Long-term cancer survivors at higher risk of hospitalization for other diseases


By Marilynn Larkin

NEW YORK (Reuters Health) - Survivors of the 12 most common cancers are at higher risk for a wide range of diseases that require hospitalization and should be monitored for new illnesses during follow-up visits, researchers say.

"The population of long-term cancer survivors is growing worldwide due to advances in early detection and cancer treatment," Dr. Trille Kristina Kjaer of the Danish Cancer Society Research Center in Copenhagen told Reuters Health. "This growing cancer survivor population requires a complete understanding of additional illness risk in order to enable proper planning for care and support."

"The key point of this article is that cancer survivors may be affected by a broad range of somatic symptoms and disorders - this is most pronounced in the first years after primary treatment but remains an issue for years beyond normal follow-up," she said by email. "As with most diseases, early detection and management is key to ensure optimal outcome for the survivor."

Dr. Kjaer and colleagues studied data for 458,646 survivors of the 12 most frequent primary cancers listed in the Danish Cancer Registry between 1997 and 2014, and 2,121,567 matched cancer-free controls. The mean age was 69.

A cohort of cancer survivors was formed for each combination of cancer type and diagnostic group, with a corresponding group of cancer-free individuals, resulting in 132 unique cohorts.

As reported online March 7 in JAMA Oncology, more cancer survivors had comorbid conditions at the time of cancer diagnosis or study entry (Charlson Comorbidity Index of 1 or higher, 19%, vs. 13% of controls).

The risk of hospitalizations for somatic diseases was significantly higher for cancer survivors in almost all diagnostic groups - for example, breast cancer survivors were at higher risk for diseases in the nervous system (hazard ratio, 1.20); lung cancer survivors, for diseases in the respiratory system (HR, 5.85); and prostate cancer survivors, for diseases in blood and blood-forming organs (HR, 2.60).

Further, compared with controls, survivors of lung cancer also had a higher risk of leukemia (risk difference, 11.92) and non-Hodgkin lymphoma (RD, 8.94). Survivors of leukemia had a higher risk of infections and parasitic diseases (RD, 10.12), as did survivors of non-Hodgkin lymphoma (RD, 7.49). Survivors of brain cancer had a higher risk of nervous system diseases (RD, 12.43), and a higher risk of digestive system diseases was found in survivors of colon (RD, 9.75), rectum (RD, 12.95) and pancreatic cancer (RD, 9.97).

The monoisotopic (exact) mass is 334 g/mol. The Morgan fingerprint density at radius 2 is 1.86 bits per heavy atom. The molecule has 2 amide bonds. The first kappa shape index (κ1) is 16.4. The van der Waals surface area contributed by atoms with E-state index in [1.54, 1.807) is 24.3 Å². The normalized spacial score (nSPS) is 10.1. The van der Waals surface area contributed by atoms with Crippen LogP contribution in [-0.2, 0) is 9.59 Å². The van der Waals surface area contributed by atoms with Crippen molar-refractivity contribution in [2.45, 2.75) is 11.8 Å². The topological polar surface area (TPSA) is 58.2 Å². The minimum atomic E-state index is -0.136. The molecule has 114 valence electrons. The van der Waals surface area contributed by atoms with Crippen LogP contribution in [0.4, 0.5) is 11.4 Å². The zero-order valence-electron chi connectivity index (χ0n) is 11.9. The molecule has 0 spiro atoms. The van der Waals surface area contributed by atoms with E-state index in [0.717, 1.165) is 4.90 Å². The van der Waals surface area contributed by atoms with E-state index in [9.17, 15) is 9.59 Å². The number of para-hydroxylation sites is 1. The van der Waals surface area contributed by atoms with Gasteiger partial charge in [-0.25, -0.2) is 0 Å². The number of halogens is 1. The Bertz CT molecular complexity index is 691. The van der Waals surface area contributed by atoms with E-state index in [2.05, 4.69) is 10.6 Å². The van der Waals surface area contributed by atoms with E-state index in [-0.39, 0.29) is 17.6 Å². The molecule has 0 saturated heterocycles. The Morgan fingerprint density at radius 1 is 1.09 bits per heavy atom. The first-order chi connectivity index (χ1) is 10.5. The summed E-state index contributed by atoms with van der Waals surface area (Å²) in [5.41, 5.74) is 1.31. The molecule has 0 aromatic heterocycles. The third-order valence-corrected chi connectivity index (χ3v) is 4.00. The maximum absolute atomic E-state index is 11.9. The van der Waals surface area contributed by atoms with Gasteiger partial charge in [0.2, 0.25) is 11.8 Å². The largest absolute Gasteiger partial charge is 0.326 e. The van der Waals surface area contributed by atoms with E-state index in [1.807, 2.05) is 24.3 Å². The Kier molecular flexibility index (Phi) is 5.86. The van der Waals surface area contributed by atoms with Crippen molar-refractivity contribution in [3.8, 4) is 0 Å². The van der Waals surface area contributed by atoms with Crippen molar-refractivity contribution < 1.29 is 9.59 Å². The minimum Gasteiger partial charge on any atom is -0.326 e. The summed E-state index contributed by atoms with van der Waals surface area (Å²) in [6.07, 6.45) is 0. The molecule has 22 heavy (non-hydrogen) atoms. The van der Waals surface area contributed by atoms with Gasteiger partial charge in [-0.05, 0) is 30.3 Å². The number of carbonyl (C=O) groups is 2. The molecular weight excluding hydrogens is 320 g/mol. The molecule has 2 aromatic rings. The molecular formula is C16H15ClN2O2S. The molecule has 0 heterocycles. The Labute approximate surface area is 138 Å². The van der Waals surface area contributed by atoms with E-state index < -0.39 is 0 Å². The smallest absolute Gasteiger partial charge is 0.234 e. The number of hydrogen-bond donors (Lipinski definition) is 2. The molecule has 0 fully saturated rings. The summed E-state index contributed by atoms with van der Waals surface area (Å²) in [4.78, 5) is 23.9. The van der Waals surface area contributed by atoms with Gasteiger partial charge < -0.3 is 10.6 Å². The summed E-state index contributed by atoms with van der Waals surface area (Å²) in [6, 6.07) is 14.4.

"Our findings have implications for how cancer survivors are followed-up both within specialized cancer follow-up but also over the long-term within general practice," Dr. Kjaer said. "I would expect similar findings both in terms of specific disease risk and time relations in the U.S. and other Western countries that provide state-of-the-art cancer treatment."

"Given different follow-up systems in different health care systems, it is important to ensure that health professionals across specialties are aware of these long-term risks," she noted. "Primary care physicians may have limited knowledge about late adverse effects of specific cancer treatments and of how to manage these. It is important that patients are made aware that they should be observant of symptoms they may develop and are instructed in what to do if they experience a symptom."

Dr. Tessa Faye Flores, Director of Cancer Survivorship and Screening at Roswell Park Comprehensive Cancer Center in Buffalo, New York, commented in an email to Reuters Health, "We're seeing more attention to survivorship and the long-term needs and concerns of those who've been treated for cancer, but still relatively few dedicated programs nationally. I do think cancer centers and care providers have to keep getting better at outreach to make sure people don't fall through the cracks once active treatment ends."

"Our program focuses on survivors as a whole as opposed to their primary oncologic process," she noted. "We discuss possible long-term complications of their treatment and provide recommendations to their primary doctors on monitoring for these possible complications. We screen for cardiotoxicity and toxicity since many chemotherapies have these a consequence of treatment."

"We also offer many support services (and) stress the importance of maintaining cancer screening, relationship with their primary care provider, and lifestyle modifications to decrease the risk of cancers," she said.

"We ask if survivors were hospitalized in the interim, and it's a mixed bag," she added. "It's usually related to other comorbidities such as coronary artery disease or chronic obstructive pulmonary disease."

SOURCE: http://bit.ly/2TGat8k

JAMA Oncol 2019.

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